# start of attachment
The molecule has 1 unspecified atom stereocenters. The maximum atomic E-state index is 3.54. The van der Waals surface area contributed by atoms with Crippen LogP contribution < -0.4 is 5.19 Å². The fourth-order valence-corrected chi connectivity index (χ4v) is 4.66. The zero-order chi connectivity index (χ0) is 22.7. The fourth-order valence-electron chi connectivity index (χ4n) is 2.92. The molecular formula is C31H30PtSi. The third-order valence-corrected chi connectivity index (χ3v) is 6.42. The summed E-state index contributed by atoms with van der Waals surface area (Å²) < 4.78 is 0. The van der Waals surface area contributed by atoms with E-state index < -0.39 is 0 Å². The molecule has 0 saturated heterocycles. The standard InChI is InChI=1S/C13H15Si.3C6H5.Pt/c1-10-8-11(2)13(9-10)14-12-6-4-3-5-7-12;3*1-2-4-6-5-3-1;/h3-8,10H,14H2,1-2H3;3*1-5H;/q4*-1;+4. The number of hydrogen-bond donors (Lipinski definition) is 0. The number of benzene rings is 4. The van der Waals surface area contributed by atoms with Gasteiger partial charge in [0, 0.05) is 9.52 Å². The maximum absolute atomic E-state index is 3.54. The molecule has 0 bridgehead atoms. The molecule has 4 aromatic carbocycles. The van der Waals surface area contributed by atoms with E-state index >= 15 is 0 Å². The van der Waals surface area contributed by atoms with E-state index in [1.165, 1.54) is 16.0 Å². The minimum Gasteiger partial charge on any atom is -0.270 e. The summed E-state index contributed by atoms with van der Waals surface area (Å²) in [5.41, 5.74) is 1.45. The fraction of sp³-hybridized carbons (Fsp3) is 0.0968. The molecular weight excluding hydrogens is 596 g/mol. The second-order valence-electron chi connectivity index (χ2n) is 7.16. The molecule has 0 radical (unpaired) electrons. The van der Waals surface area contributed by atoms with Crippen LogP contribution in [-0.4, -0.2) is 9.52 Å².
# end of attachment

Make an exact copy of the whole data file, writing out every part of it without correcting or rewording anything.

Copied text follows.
The molecule has 1 unspecified atom stereocenters. The maximum atomic E-state index is 3.54. The van der Waals surface area contributed by atoms with Crippen LogP contribution < -0.4 is 5.19 Å². The fourth-order valence-corrected chi connectivity index (χ4v) is 4.66. The zero-order chi connectivity index (χ0) is 22.7. The fourth-order valence-electron chi connectivity index (χ4n) is 2.92. The molecular formula is C31H30PtSi. The third-order valence-corrected chi connectivity index (χ3v) is 6.42. The summed E-state index contributed by atoms with van der Waals surface area (Å²) < 4.78 is 0. The van der Waals surface area contributed by atoms with E-state index < -0.39 is 0 Å². The molecule has 0 saturated heterocycles. The standard InChI is InChI=1S/C13H15Si.3C6H5.Pt/c1-10-8-11(2)13(9-10)14-12-6-4-3-5-7-12;3*1-2-4-6-5-3-1;/h3-8,10H,14H2,1-2H3;3*1-5H;/q4*-1;+4. The number of hydrogen-bond donors (Lipinski definition) is 0. The number of benzene rings is 4. The van der Waals surface area contributed by atoms with Gasteiger partial charge in [0, 0.05) is 9.52 Å². The maximum absolute atomic E-state index is 3.54. The molecule has 0 bridgehead atoms. The molecule has 4 aromatic carbocycles. The van der Waals surface area contributed by atoms with E-state index >= 15 is 0 Å². The van der Waals surface area contributed by atoms with E-state index in [1.165, 1.54) is 16.0 Å². The minimum Gasteiger partial charge on any atom is -0.270 e. The summed E-state index contributed by atoms with van der Waals surface area (Å²) in [5.41, 5.74) is 1.45. The fraction of sp³-hybridized carbons (Fsp3) is 0.0968. The molecular weight excluding hydrogens is 596 g/mol. The second-order valence-electron chi connectivity index (χ2n) is 7.16. The molecule has 0 radical (unpaired) electrons. The van der Waals surface area contributed by atoms with Crippen LogP contribution in [-0.4, -0.2) is 9.52 Å².